Until now, the Pat Quinn Maple Leafs have no concept of life on the other side of the track, meaning below the line separating the eight playoff clubs from the Eastern Conference have-nots.
But they could be in for some culture shock, starting tonight against the New York Islanders. A win by the visiting Isles will knock Toronto into ninth place, the price to pay for five losses in its past seven games in a tight National Hockey League.
After getting nipped by a group of Pacific Division teams in one-goal losses, then pounded 8-2 by the Ottawa Senators on Saturday, the Leafs now play seven of their next eight against clubs all clawing beneath them for the last playoff spot.
Altready missing forwards Eric Lindros, Nik Antropov and Tie Domi, the Leafs could be without top-line right winger Alex Steen tonight. The rookie Swede suffered a possible dislocated right thumb yesterday at practice at Lakeshore Lions Arena and is day-to-day.
That news and the lingering sting of another thrashing by the Sens made for little Christmas cheer yesterday. In the past three seasons, the Leafs have been a combined 29 games over .500 at Christmas, but by tomorrow, they could be at their lowest ebb since Oct. 20, 2003, when they were 10th in the East.
"Satchel Paige never wanted to look behind him," said Quinn, of the old baseball player's famous quote. "But the facts are you could look at the start of the year at the teams and know that this (conference) would be a battle, except Ottawa has clearly jumped up.
"We have to be paying it a lot of attention, but also to ourselves and our own game, because it hasn't been consistent."
General manager John Ferguson acknowledged the Leafs are suddenly feeling teams such as the Isles breathing down their neck.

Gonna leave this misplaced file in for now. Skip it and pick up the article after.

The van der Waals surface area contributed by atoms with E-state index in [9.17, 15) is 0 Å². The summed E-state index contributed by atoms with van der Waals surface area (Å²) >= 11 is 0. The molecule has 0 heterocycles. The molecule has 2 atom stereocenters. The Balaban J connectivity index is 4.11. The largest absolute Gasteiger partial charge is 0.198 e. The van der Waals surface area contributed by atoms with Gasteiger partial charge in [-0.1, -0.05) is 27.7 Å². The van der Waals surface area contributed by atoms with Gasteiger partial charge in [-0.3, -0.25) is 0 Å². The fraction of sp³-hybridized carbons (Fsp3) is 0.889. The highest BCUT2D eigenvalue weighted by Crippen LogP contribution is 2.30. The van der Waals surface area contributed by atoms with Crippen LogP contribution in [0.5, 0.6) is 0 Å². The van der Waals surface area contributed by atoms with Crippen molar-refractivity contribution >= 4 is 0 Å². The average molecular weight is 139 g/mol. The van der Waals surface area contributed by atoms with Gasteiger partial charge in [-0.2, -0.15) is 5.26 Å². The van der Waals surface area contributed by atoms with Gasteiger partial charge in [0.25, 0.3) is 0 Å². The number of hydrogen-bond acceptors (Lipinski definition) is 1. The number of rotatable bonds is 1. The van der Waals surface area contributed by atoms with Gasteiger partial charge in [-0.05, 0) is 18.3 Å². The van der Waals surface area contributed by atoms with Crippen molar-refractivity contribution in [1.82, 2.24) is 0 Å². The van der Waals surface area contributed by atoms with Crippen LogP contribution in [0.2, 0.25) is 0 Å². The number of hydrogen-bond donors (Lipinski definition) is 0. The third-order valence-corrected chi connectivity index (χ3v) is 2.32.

"This is certainly a critical juncture," Ferguson said. "Just look at who we're playing (through the holidays). The Islanders, a couple against New Jersey, home and home with Boston ... we need to gain on those in front of us, but stay in front of those behind us."
Despite a temptation to use Mikael Tellqvist in goal tonight (2-0 in his past two games and unbeaten in regulation the past four), the presence of Ed Belfour in net yesterday indicates Quinn has plenty of faith in his 40-year-old veteran. Belfour is in a slump of 0-5, but four losses were by a goal.
"I haven't made my mind up for the next game yet," Quinn said. "You think about all your positions and we need to have a lot of our players come up with better performances. Sometimes it means making a change, whether it's in goal or not."
Quinn didn't rant at yesterday's practice, but said there was a "business tone" to the workout. He ended with a one-on-one with slumping captain Mats Sundin at centre ice, though Sundin was not available for comment afterwards.
"I think everyone realizes that we have slid the past couple of weeks," forward Chad Kilger said. "We're still in this, but a lot of teams are catching up. If we get on a little streak we can get right back up where we were.
"These games are huge. It's a couple of teams we haven't seen yet and two divisional games against Boston. We have to start playing better and get out of that funk we've been in."